Meanwhile, Labour, Lib Dem and Green AMs are joining up to bury the Mayor in a deluge of questions relating to his campaign pledges, as he reaches the halfway point of his tenure. 10,000 promised affordable homes have gone missing, for example, and despite avowals that the much vaunted cycle hire scheme wouldn't cost taxpayers a penny, City Hall estimates a £114m pricetag. (Incidentally, if you want to find your nearest cycle docking station, there's an app for that.) Then there's the London living wage, TfL ticket office hours reductions, no fewer press officers (though to be fair, Boris promised that cuts to the City Hall PR machine would be made to help fund rape crisis centres, and he finally came through on those).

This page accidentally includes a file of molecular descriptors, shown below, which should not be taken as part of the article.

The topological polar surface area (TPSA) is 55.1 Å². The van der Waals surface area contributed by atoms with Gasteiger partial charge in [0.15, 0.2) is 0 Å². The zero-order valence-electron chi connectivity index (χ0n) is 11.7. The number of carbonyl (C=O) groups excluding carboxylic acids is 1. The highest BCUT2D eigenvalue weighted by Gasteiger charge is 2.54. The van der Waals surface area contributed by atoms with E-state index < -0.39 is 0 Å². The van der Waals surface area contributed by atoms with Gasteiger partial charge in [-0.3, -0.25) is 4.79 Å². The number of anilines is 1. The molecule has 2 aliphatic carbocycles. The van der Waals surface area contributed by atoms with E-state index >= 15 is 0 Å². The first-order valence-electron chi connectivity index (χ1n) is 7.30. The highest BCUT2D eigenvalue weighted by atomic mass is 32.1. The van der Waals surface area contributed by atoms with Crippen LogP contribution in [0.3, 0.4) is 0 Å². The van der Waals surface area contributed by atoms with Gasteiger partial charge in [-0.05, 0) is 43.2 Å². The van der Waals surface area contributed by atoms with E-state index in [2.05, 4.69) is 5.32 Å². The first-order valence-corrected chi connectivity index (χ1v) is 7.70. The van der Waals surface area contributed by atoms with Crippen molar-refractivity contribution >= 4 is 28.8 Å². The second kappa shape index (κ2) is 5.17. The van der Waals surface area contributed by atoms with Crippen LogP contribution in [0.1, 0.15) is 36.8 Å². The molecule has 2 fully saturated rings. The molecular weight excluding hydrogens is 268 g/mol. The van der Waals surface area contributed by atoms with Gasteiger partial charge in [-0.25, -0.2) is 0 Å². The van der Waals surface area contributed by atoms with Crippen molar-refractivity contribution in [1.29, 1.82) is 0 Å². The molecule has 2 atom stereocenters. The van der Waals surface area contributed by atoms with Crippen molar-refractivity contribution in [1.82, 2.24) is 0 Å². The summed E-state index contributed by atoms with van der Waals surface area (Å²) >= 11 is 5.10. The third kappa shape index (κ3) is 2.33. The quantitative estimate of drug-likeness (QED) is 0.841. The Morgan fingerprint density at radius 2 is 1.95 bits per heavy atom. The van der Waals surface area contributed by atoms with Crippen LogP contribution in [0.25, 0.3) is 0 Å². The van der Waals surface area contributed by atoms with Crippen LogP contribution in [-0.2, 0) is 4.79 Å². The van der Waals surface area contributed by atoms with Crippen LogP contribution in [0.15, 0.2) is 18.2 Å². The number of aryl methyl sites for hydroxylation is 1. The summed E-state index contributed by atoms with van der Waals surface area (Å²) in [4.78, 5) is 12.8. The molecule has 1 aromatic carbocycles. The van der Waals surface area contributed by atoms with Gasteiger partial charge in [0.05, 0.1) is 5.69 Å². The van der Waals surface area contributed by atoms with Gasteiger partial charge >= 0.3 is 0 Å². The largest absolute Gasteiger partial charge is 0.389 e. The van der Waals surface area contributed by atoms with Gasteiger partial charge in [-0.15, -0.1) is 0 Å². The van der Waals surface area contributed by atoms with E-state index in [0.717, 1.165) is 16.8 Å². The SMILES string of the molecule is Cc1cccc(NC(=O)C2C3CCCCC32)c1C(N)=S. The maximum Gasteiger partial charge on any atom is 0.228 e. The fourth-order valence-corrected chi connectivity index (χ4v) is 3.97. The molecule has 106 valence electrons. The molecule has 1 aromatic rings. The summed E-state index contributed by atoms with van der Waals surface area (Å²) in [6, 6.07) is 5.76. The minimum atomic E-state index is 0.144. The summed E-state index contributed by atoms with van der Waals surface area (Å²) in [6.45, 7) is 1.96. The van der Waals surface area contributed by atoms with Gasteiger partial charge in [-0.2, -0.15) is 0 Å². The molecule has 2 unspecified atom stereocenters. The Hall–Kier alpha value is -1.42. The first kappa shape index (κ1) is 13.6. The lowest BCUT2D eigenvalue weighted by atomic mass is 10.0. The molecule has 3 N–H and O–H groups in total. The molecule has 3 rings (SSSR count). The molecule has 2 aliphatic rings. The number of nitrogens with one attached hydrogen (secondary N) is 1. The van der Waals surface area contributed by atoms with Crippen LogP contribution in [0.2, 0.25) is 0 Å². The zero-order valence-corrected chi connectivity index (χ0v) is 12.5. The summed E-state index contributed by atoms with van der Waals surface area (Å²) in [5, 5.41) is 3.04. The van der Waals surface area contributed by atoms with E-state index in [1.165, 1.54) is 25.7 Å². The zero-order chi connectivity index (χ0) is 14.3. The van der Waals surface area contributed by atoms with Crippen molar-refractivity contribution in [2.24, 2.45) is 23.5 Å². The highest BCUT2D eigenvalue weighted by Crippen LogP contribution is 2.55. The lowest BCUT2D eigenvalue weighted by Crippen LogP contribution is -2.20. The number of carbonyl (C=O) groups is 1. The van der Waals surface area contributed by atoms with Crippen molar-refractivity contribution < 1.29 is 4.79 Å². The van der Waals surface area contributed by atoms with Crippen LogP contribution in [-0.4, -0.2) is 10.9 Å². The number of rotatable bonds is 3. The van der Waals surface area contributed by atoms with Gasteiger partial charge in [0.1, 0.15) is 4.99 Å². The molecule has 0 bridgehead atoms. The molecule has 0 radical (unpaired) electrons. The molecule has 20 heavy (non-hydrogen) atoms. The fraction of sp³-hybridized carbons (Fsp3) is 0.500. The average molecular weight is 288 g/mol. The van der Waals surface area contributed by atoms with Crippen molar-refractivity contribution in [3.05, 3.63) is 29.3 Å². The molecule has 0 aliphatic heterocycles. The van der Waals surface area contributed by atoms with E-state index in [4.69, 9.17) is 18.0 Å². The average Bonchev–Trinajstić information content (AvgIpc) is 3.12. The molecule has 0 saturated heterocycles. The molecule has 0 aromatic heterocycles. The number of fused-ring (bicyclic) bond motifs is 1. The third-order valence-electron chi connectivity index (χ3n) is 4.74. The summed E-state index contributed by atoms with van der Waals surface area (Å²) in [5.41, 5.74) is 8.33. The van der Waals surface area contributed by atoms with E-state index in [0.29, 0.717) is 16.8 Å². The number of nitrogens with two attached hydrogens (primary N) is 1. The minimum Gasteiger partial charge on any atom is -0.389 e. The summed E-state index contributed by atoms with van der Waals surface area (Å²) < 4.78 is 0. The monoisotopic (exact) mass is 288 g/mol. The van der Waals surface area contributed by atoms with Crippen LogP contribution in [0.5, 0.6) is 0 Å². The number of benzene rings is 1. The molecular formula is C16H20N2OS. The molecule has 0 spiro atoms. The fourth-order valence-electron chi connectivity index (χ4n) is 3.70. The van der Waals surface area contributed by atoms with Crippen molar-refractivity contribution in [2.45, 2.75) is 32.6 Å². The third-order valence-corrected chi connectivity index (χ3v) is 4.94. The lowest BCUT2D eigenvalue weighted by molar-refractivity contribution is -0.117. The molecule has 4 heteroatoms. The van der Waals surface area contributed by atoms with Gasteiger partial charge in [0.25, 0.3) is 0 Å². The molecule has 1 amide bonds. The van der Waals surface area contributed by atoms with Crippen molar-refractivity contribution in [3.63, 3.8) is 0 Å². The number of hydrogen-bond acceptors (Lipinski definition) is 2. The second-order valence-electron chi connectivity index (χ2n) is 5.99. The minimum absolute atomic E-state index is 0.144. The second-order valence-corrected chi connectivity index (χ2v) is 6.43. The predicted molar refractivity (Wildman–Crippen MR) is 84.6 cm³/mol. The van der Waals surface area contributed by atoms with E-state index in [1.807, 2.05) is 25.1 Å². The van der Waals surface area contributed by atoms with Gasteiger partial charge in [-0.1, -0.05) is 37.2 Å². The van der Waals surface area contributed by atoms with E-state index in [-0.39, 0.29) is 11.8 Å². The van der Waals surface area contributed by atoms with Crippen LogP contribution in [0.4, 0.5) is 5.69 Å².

Clearly a lot of this battering is in advance of the general election, taking Boris to task as the country's most prominent Tory. But while he clearly does need to pay a bit more attention to detail and a bit less to bumbling about fantasy airports, this looks more like national political point-scoring than the Assembly fulfilling its role of holding the Mayor to account.